No Drama. Mike Lange and I. One thing of note was that I set up so that the trike was going to roll on a hard surface for the length of the cross street, width, approx 20ft. The Idea was that I could build up some speed right at the start and complete the rollout on the grass. What I didn’t expect was that the wing came up as fast as the trike but when I hit the grass my acceration slowed whereas the wing did not. I looked up and saw the wing was just about to tuck. I applied brake, hammered the throttle and it was all good.
Yesterday was jet lag.
I awoke at 4:45 and arrived at the field about 6:25. I knew it was going to be a good morning when I ran into Mike Otten at the gas stop. He was driving the Cheney Bros truck, making a delivery. He had seen the post about flying this morning but duty called and he choose to feed his family instead. We talked about doing a night flight during the July full moon. Maybe….
There was a very light breeze from the west and 76 degrees F. The air was mostly smooth with occasional bumps. Thermal layer was at 950 ft. Full Reflex most of the flight.
max altitude 1700ft … climb 469fpm … sink 700fpm
I haven’t flown for a couple of weeks , mostly due to weather. After 10 months of drought we now have daily downpours. Yesterday morning, I was met with 6 inches of standing water at the Peachtree LZ. The thermals would have been popping within an hour, so there wasn’t time to try Placida. I had to drive home unsatisfied. No big deal just a No Fly Day.
Placida is 20 minutes farther away but the surface has good drainage and the asphalt has just been resurfaced. It’s a wonderful place to fly , a couple sections of mowed fields and miles of fresh runways that point in every direction. It just doesn’t get any better. If you want to do a cross country, the Gaspirilla causeway is a couple of miles to the west. From there you can follow the beach for miles down Gaspirilla Island or go North up to Englewood.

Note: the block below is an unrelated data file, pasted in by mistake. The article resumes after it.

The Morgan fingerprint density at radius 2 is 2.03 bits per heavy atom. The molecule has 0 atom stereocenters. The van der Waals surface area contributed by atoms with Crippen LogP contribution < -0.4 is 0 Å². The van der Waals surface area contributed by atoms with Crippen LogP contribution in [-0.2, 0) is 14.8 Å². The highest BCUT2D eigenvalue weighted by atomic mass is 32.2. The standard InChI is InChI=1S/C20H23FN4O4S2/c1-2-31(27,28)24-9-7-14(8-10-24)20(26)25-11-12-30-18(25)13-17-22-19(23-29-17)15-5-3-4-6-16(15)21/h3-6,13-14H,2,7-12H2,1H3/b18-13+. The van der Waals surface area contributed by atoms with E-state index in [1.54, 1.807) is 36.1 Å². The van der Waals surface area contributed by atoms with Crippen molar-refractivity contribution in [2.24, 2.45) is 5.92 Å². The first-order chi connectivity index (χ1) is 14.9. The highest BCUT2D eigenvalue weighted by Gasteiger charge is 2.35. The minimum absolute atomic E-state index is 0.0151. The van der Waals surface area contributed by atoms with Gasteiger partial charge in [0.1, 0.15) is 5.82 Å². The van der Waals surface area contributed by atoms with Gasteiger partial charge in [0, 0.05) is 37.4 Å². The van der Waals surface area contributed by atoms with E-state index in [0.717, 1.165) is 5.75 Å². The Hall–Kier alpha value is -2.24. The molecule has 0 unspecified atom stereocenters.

I launched just after sunrise, right down the runway into 6 mph of wind. The air was mildly bumpy with wispy little clouds at 1000 feet. I could feel the moisture being pulled from the surface as the sun started cooking. A haze developed between the surface and 500 feet within 5 minutes of launch. Among the building cumulus clouds there were a few tall structures that looked like albino man-o-war jellyfish, the tendrils of virga hanging down. Twenty-five minutes was enough to scratch my itch and the air was starting to get rowdy so I decided to land before it got a little too thrilling. Good call, I flew through sinking air on final and dropped from 40 to 5 feet in a heartbeat. With brake and throttle I leveled out and floated two feet above the surface, right up to the truck. Sweet!
The winds had been blowing like stink all week but this morning was predicted to be 4 mph at 7:00. When I arrived at the field I was pleasantly pleased to see my first and last student, Tony unloading his Falcon. We probably haven’t flown together three times since his “solo” and it’s always more fun to share.
I’m wearing Pink Flippers. 😎
No Drama. 34 minutes. Still looking for a good shot of the ferral pigs on the run.
Perfect morning! Only the faintest breeze from the East. I flew back to the area where I saw the pigs last week. I did spot one but he was not bothered by me and wouldn’t move. Overflew the burn area and did a flyby at the RC Airport. No Drama!
The motor seemed to be running smother with less vibration or belt slap. Go figure! The only thing different was that it was 73 degrees at launch.